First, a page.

In the end I just went out and did it. I did the play and I got my arse out and then I put it away again. And despite my dressing room fear and loathing I didn’t think much of it. It was too brief to dither about it and I had to move the story on through to the end, an arseless denouement, so I could hotfoot it offstage and have a beer. With some celery in it like a Belgian Bloody Mary, a tip of the hat to forgotten promises.


N.B. This is not my arse.



Home for the month, Home for The Madness

Well here I am. Again. Edinburgh. The place I come every August for just shy of a whole month, but an event around which the whole year seems to revolve. I’m back in the same flat we rented last year so it feels almost like the last twelve months haven’t happened and I’m still here, a doll that fell into a nap, reanimated by the braying of approaching revellers. Like a sleepy nymph of Bacchus, waiting for a pat on the head to awaken her. I’m sat at the same kitchen table – rustic worn pine squiggled with markings that hint of late night debates and civilised smoked tea breakfasts, edges beveled by fraternal elbows. A chap called Quintus rents it out every festival – the whole flat, not just the table, though he’d probably find some student company willing to bed down for a cut-price rent while they peddle their a capella musical version of Texas Chainsaw Massacre. He presumably uses this month’s long cacophonous ego display as a sane man’s excuse for a holiday. You might as well make some money and dash for the highlands when the city is invaded by nutjobs. If I wasn’t one of those nutjobs, (and I owned expensive property in a nice part of one of the world’s most beautiful places) I’d definitely do the same.

I like this place. It feels like home now, but I suppose a place where you’ve had a month of condensed experiences with all the highs and lows and sideways emotional jousting of Life is always going to feel a bit familiar when you return to it with your carefully managed hopes and your battle scars.

Dear Quintus left a lovely ‘welcome back’ note that made us coo like cosy pigeons, with some bread and eggs and butter and wine and fruit and oat cakes and soft garlic cheese and most importantly the wifi code. I have done the obligatory space check. The re-acquainting perambulation of the place, the respectful hands-behind-back stalking of the book shelves, nodding sagely at his choice of art and colours, as though I’m walking around the drawing room of a stately home, reading the visual language and all that it tells us about people.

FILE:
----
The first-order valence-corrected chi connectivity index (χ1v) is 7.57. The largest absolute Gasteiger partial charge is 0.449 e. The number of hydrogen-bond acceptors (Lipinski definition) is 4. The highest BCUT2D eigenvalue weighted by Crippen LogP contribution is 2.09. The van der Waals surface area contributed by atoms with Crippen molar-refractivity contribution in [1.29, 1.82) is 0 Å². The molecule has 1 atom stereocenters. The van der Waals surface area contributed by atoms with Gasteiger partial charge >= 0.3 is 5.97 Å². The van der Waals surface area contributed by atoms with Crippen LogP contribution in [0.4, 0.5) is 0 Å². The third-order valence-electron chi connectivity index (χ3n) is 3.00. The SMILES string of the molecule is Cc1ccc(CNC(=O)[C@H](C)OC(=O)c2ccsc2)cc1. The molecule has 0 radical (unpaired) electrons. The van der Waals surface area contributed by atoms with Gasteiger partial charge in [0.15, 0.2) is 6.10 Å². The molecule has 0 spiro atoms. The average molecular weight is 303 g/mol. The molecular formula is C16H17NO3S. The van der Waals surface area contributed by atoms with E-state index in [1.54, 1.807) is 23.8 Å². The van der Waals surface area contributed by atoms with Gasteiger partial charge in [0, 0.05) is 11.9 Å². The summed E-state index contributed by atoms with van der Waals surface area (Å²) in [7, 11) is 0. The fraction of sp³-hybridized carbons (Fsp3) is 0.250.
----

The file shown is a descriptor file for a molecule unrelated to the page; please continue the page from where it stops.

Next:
He has very good soap, our Quint. You can tell a lot about a man from his soap. And his books. I like both his choices in this matter and I’ll be sure to inform him in the form of a hurriedly written slightly mental note when I leave; a husk in four week’s time. And I don’t know if he shoved it at the back of the drawer for the rest of the year and got it out like Christmas decorations, but a flier from my play last year, Pramkicker, is on his fridge, held in place by a cute fridge magnet. I don’t know if our Quintus is a bit of a flirt, but that stuff definitely works on me. We’ve got a future, me & he. Even if that future is never actually meeting but me nodding approvingly as I finger his white sheets the same time next year when he goes on a yoga retreat to Bali with money I should have spent better.

Now that the August home has been settled into, my clothes flung around his room most never to be worn, all that remains is the rest of the city. The world outside. The show and the people and the inevitable madness. The toil of fun, the searing self-doubt, the mini unpredictable surprise glories should there be any due, and the knowledge that no matter how tired and emotional I get, however battered by whatever is coming for me, I am a very lucky girl.

Sadie’s new play Fran & Leni is published on Tuesday by Bloomsbury Methuen Drama.

It is playing at Assembly for the entire run of the Edinburgh Festival 2016.